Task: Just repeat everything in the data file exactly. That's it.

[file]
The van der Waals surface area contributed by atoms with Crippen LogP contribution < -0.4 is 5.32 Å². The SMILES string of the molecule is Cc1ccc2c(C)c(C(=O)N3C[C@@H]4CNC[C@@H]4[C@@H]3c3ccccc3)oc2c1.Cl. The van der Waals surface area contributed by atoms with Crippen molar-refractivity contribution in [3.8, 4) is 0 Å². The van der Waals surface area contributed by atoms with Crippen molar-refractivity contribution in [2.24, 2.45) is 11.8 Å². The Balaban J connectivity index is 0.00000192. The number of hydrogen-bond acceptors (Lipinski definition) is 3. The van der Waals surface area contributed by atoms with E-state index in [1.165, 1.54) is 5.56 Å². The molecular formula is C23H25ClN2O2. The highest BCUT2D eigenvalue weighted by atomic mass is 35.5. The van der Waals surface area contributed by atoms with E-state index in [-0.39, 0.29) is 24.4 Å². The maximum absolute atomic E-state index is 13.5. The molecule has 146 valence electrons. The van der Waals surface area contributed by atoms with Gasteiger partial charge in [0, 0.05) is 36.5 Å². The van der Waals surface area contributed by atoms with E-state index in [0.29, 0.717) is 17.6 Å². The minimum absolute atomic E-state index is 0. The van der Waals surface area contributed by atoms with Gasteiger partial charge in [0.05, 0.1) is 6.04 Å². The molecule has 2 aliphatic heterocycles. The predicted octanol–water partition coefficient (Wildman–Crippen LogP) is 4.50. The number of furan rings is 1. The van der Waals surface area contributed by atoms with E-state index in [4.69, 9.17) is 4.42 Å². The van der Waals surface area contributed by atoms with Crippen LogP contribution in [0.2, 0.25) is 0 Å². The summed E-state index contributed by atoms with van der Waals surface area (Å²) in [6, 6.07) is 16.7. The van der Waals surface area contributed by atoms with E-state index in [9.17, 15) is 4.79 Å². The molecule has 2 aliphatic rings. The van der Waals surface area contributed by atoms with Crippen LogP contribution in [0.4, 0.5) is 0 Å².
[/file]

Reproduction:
The van der Waals surface area contributed by atoms with Crippen LogP contribution < -0.4 is 5.32 Å². The SMILES string of the molecule is Cc1ccc2c(C)c(C(=O)N3C[C@@H]4CNC[C@@H]4[C@@H]3c3ccccc3)oc2c1.Cl. The van der Waals surface area contributed by atoms with Crippen molar-refractivity contribution in [3.8, 4) is 0 Å². The van der Waals surface area contributed by atoms with Crippen molar-refractivity contribution in [2.24, 2.45) is 11.8 Å². The Balaban J connectivity index is 0.00000192. The number of hydrogen-bond acceptors (Lipinski definition) is 3. The van der Waals surface area contributed by atoms with E-state index in [1.165, 1.54) is 5.56 Å². The molecular formula is C23H25ClN2O2. The highest BCUT2D eigenvalue weighted by atomic mass is 35.5. The van der Waals surface area contributed by atoms with E-state index in [-0.39, 0.29) is 24.4 Å². The maximum absolute atomic E-state index is 13.5. The molecule has 146 valence electrons. The van der Waals surface area contributed by atoms with Gasteiger partial charge in [0, 0.05) is 36.5 Å². The van der Waals surface area contributed by atoms with E-state index in [0.29, 0.717) is 17.6 Å². The minimum absolute atomic E-state index is 0. The van der Waals surface area contributed by atoms with Gasteiger partial charge in [0.05, 0.1) is 6.04 Å². The molecule has 2 aliphatic heterocycles. The predicted octanol–water partition coefficient (Wildman–Crippen LogP) is 4.50. The number of furan rings is 1. The van der Waals surface area contributed by atoms with E-state index in [4.69, 9.17) is 4.42 Å². The van der Waals surface area contributed by atoms with Crippen LogP contribution in [0.2, 0.25) is 0 Å². The summed E-state index contributed by atoms with van der Waals surface area (Å²) in [6, 6.07) is 16.7. The van der Waals surface area contributed by atoms with E-state index in [9.17, 15) is 4.79 Å². The molecule has 2 aliphatic rings. The van der Waals surface area contributed by atoms with Crippen LogP contribution in [0.4, 0.5) is 0 Å².